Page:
In this final installment on the “Abraham Alone” series, we will look at the ambiguity of Abrahamic religion’s relationship with Canaanite religion and culture. Nearly every text has something to say about this porous relationship that is strained by the wickedness of Canaanite culture in general, but at times quite intimate and righteous. So, the last feature of Abrahamic religion is that it was distinct from, but at times having commonality with Canaanite religion and culture.
Beginning with the distinctions, whether or not Abrahamic religion was monotheistic it is obvious that Abraham follows only Yahweh. Additionally, the practice of circumcision on the eighth day after birth also separates Abraham from the Canaanites. Though ancient Semitic peoples practiced circumcision, this feature is unique to Abrahamic religion. The rituals and theology separating Abrahamic faith from Canaanite religion reinforces the “choseness” of Abraham and the wickedness of most Canaanite culture.
Despite the texts generally negative view, in certain segments Abraham honors Canaanite people and religion. He pays tithes to Melchizedek, understanding El Elyon, a Canaanite deity who is “God Most High,” as Yahweh (14:22). Melchizedek’s is the apex of Canaanite religion, worshiping Abraham’s God, only by a different name. This deity was likely the highest in the Canaanite pantheon, and Abraham’s connection of this name with Yahweh may be due to Melchizedek’s conception of El Elyon as displaying Yahweh’s attributes. Abraham simply sees no difference between Yahweh and El Elyon in this text or a few others: he builds altars to the god El (22:9), which he also connects with Yahweh (22:11).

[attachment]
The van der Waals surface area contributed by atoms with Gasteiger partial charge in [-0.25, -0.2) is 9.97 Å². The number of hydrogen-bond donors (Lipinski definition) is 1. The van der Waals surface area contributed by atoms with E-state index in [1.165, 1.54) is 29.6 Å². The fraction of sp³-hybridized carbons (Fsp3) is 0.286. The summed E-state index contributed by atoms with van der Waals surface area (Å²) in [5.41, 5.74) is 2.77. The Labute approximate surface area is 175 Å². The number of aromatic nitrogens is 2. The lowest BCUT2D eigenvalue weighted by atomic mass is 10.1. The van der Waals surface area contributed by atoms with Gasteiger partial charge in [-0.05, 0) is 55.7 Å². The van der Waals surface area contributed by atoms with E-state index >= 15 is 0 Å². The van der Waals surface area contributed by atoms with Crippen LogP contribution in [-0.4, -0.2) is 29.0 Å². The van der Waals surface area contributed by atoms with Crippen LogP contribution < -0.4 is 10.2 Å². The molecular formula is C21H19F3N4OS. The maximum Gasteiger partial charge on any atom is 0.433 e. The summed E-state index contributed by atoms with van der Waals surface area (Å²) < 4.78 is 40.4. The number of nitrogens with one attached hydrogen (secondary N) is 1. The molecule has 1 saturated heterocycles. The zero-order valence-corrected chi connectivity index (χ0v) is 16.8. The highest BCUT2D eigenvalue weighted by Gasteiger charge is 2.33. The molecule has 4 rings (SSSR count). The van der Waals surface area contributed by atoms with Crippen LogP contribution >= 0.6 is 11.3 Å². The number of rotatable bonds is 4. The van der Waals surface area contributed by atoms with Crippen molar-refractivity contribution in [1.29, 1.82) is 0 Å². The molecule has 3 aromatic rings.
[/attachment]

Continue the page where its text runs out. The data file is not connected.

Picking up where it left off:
Abraham’s attitude toward them, then, is not only shaped by the wickedness of some, but also by the righteousness of a few. He enters into treaty’s (21:27) and is even buried among some of them who honor him and his wife (25:8-10).
In the end, full realization of Yahweh’s promises necessitated that Abrahamic faith avoid fraternization with the wickedness of the Canaanites. However, the boundaries were rather porous when it came to Canaanites who were generally righteous in character.
 Much of the distinction between Abrahamic and Canaanite people had to do with the wickedness of the Canaanites in general (13:13). Overall they are viewed as selfish (14:21), sexually deviant (19:8-9) and a people who rule each other (14:8-9). Fraternization people of this character is negatively viewed as it impacts the purity of Abraham’s family (ch. 19).
 These altars probably serve to further separate him from Canaanite religion because He is staking a claim for Yahweh in the erection of them.
 It should also be noted that the text has much to say regarding non-Canaanite peoples who are not Abrahamic in their faith. The Egyptians are viewed as potential murderers by Abraham (12:12). Another nameless group will enslave Abraham’s offspring (15:13) and so God will punish them.